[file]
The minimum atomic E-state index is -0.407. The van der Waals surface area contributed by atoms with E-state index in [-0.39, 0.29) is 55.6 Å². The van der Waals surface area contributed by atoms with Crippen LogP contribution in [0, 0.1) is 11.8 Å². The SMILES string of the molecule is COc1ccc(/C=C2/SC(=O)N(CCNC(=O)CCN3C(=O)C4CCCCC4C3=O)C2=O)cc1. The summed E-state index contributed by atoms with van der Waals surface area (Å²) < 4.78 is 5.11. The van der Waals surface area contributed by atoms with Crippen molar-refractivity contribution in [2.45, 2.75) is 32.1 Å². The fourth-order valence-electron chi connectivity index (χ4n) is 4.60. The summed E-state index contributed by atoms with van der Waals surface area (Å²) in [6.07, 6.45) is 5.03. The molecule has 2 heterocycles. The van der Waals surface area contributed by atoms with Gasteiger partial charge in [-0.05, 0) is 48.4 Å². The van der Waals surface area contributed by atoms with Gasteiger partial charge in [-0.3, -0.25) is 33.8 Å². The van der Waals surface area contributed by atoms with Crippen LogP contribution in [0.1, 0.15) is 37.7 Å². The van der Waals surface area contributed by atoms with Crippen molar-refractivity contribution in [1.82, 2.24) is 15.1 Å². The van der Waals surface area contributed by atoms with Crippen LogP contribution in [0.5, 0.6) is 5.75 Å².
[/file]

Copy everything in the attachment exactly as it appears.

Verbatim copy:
The minimum atomic E-state index is -0.407. The van der Waals surface area contributed by atoms with E-state index in [-0.39, 0.29) is 55.6 Å². The van der Waals surface area contributed by atoms with Crippen LogP contribution in [0, 0.1) is 11.8 Å². The SMILES string of the molecule is COc1ccc(/C=C2/SC(=O)N(CCNC(=O)CCN3C(=O)C4CCCCC4C3=O)C2=O)cc1. The summed E-state index contributed by atoms with van der Waals surface area (Å²) < 4.78 is 5.11. The van der Waals surface area contributed by atoms with Crippen molar-refractivity contribution in [2.45, 2.75) is 32.1 Å². The fourth-order valence-electron chi connectivity index (χ4n) is 4.60. The summed E-state index contributed by atoms with van der Waals surface area (Å²) in [6.07, 6.45) is 5.03. The molecule has 2 heterocycles. The van der Waals surface area contributed by atoms with Gasteiger partial charge in [-0.05, 0) is 48.4 Å². The van der Waals surface area contributed by atoms with Gasteiger partial charge in [-0.3, -0.25) is 33.8 Å². The van der Waals surface area contributed by atoms with Crippen LogP contribution in [0.1, 0.15) is 37.7 Å². The van der Waals surface area contributed by atoms with Crippen molar-refractivity contribution in [1.82, 2.24) is 15.1 Å². The van der Waals surface area contributed by atoms with Crippen LogP contribution in [0.5, 0.6) is 5.75 Å².